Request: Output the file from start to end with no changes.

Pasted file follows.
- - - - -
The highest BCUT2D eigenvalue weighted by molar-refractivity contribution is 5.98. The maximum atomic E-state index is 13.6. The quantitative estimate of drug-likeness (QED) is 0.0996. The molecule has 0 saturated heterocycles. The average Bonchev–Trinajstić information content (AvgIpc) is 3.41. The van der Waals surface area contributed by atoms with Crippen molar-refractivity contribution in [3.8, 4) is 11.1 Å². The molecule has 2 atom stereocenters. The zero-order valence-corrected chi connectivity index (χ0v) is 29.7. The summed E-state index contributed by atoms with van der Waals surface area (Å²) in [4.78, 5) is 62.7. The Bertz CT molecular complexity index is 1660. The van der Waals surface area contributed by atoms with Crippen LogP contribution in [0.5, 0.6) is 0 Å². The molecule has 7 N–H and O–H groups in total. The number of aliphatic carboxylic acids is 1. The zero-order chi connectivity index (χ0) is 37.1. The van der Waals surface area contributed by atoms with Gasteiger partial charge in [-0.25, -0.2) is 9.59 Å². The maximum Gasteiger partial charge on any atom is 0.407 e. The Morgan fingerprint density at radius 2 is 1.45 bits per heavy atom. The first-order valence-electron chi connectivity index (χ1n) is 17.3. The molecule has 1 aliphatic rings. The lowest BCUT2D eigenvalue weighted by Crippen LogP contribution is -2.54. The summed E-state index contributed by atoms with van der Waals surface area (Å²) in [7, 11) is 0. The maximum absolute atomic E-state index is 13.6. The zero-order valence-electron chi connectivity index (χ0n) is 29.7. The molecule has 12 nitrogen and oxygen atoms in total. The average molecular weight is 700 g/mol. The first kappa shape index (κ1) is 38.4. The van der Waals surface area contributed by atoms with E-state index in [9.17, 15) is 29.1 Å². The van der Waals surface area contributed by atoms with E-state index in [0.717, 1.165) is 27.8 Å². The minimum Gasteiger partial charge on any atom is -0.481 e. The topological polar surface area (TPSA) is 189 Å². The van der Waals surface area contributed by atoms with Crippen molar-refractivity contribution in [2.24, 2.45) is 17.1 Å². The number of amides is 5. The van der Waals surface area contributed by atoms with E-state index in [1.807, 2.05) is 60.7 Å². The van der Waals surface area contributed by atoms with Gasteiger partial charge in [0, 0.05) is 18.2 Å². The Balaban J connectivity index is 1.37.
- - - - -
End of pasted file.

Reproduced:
The highest BCUT2D eigenvalue weighted by molar-refractivity contribution is 5.98. The maximum atomic E-state index is 13.6. The quantitative estimate of drug-likeness (QED) is 0.0996. The molecule has 0 saturated heterocycles. The average Bonchev–Trinajstić information content (AvgIpc) is 3.41. The van der Waals surface area contributed by atoms with Crippen molar-refractivity contribution in [3.8, 4) is 11.1 Å². The molecule has 2 atom stereocenters. The zero-order valence-corrected chi connectivity index (χ0v) is 29.7. The summed E-state index contributed by atoms with van der Waals surface area (Å²) in [4.78, 5) is 62.7. The Bertz CT molecular complexity index is 1660. The van der Waals surface area contributed by atoms with Crippen LogP contribution in [0.5, 0.6) is 0 Å². The molecule has 7 N–H and O–H groups in total. The number of aliphatic carboxylic acids is 1. The zero-order chi connectivity index (χ0) is 37.1. The van der Waals surface area contributed by atoms with Gasteiger partial charge in [-0.25, -0.2) is 9.59 Å². The maximum Gasteiger partial charge on any atom is 0.407 e. The Morgan fingerprint density at radius 2 is 1.45 bits per heavy atom. The first-order valence-electron chi connectivity index (χ1n) is 17.3. The molecule has 1 aliphatic rings. The lowest BCUT2D eigenvalue weighted by Crippen LogP contribution is -2.54. The summed E-state index contributed by atoms with van der Waals surface area (Å²) in [7, 11) is 0. The maximum absolute atomic E-state index is 13.6. The zero-order valence-electron chi connectivity index (χ0n) is 29.7. The molecule has 12 nitrogen and oxygen atoms in total. The average molecular weight is 700 g/mol. The first kappa shape index (κ1) is 38.4. The van der Waals surface area contributed by atoms with E-state index in [9.17, 15) is 29.1 Å². The van der Waals surface area contributed by atoms with E-state index in [0.717, 1.165) is 27.8 Å². The minimum Gasteiger partial charge on any atom is -0.481 e. The topological polar surface area (TPSA) is 189 Å². The van der Waals surface area contributed by atoms with Crippen molar-refractivity contribution in [2.24, 2.45) is 17.1 Å². The number of amides is 5. The van der Waals surface area contributed by atoms with E-state index in [1.807, 2.05) is 60.7 Å². The van der Waals surface area contributed by atoms with Gasteiger partial charge in [0, 0.05) is 18.2 Å². The Balaban J connectivity index is 1.37.